There are other themes in the book as well, relating to social inequality, justice, and mercy. America is a compassionate young lady who believes in right and wrong, yet also has seen the many difficulties that people in the lower castes face. In the real world, criminality frequently stems from poverty, and finding a balance between justice and mercy can be a challenge. This book explores this topic through the fictional world.

I enjoyed these books, enough to re-read them and enjoy them a second time.

 

And now, my book review checklist:

 

Plot: Compelling, has exciting developments, but is not the main driving force of the books.

Characters: Well-developed; the struggles between them drive the story.

Audience: Predominantly female, as it revolves around princesses and romance. Also predominantly teen to young adult, because the main character is in her teens and is written to be relatable to that age group.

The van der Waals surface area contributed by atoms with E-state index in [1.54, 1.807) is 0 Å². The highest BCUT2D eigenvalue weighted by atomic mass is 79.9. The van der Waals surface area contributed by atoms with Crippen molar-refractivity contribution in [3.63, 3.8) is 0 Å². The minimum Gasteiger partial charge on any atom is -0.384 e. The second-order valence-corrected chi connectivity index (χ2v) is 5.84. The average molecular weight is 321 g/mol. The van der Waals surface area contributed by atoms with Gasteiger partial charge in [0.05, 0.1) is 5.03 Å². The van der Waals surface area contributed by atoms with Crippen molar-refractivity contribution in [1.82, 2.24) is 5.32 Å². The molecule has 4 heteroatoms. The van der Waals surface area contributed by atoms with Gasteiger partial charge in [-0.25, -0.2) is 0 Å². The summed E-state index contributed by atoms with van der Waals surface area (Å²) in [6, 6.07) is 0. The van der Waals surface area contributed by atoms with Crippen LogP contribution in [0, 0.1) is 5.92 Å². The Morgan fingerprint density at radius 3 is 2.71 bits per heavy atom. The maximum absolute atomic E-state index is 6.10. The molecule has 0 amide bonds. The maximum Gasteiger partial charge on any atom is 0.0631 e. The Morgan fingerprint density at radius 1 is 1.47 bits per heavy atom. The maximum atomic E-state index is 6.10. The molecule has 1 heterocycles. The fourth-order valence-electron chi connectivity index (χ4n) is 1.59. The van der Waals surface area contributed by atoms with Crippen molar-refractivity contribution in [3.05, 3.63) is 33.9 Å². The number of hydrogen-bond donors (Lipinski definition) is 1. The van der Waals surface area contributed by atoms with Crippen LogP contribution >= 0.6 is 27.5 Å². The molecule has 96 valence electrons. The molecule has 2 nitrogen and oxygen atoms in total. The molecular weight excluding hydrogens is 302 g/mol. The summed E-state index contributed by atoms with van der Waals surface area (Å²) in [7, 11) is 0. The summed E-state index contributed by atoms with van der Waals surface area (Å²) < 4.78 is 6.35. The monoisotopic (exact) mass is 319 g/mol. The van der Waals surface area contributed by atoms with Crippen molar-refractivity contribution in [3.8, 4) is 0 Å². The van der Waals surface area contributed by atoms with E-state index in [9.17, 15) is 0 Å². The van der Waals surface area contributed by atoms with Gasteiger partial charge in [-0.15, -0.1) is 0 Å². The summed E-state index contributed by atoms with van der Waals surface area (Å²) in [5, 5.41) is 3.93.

Length: Each book is about 130 pages, a fairly quick read.

Compulsion to read: High, though some might not find it as interesting as I did.

Ending: Each book ends in a way that leads quickly and smoothly into the next one, and the third one ends in a satisfying way.

Quality of writing: Good; I didn’t “notice” the writing, which I generally feel is a good thing.

My rating: 8/10 stars

Book Review – The Heir by Kiera Cass

I’ve been wanting to add a Book Review section to my blog for a while now, and the time has finally come! I’m an avid reader of fiction, especially young adult fiction, and I’m excited to share my thoughts on the books I read. I decided to just start with the book I just finished, and go from there. I often re-read books that I’ve enjoyed, so I plan to write reviews for them as I do so from now on.